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There have been several published techniques for selecting a gravel pack sand size to control the production of formation sand. The technique most widely used today was developed by Saucier.1 The basic premise of Saucier’s work is that optimum sand control is achieved when the median grain size of the gravel pack sand is no more than six times larger than the median grain size of the formation sand. Saucier determined this relationship in a series of core flow experiments where half the core consisted of gravel pack sand and the other half was formation sand as illustrated in Figure. The ratio of median grain size of the gravel pack sand and median grain size of the formation sand was changed over a range from two to ten to determine when optimum sand control was achieved.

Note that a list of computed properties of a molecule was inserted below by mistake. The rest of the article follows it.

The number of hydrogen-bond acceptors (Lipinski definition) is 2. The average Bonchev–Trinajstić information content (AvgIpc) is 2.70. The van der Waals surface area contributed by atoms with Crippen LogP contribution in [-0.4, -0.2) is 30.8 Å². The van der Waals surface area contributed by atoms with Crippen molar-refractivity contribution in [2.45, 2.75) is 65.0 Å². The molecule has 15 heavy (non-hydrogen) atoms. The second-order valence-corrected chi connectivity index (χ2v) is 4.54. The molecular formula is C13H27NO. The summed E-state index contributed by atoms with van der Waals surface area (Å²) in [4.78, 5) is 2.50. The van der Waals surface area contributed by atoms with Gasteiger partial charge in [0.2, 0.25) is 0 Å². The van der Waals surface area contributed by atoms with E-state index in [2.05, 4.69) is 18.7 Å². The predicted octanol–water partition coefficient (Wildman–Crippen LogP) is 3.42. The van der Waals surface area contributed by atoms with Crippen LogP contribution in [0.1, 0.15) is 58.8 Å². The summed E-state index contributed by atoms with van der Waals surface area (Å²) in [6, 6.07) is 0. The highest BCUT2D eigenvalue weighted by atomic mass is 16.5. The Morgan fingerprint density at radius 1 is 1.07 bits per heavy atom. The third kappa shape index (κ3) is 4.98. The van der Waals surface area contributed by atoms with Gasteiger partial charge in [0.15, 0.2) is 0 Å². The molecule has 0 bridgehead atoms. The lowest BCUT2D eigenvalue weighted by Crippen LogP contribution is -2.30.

Saucier’s Experimental Core
























The experimental procedure consisted of establishing an initial stabilized flow rate and pressure drop through the core and calculating an effective initial permeability (ki). The flow rate was increased and maintained until the pressure drop stabilized followed by a decrease in flow rate back to the initial value. Once again, pressure drop was allowed to stabilize and an effective final permeability (kf) of the core was calculated. If the final permeability was the same as the initial permeability, a conclusion was made that effective sand control was achieved with no adverse productivity effects. If the final permeability was less than the initial permeability, the conclusion was made that the formation sand was invading and plugging the gravel pack sand. In this situation sand control may be achieved, but at the expense of well productivity.

 

Gravel Pack and Sand Design - Gravel Pack Sand Sizing


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  40. Causes and Effects of Sand Production

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  45. Operational and Economic Influences

  46. Formation Strength Log

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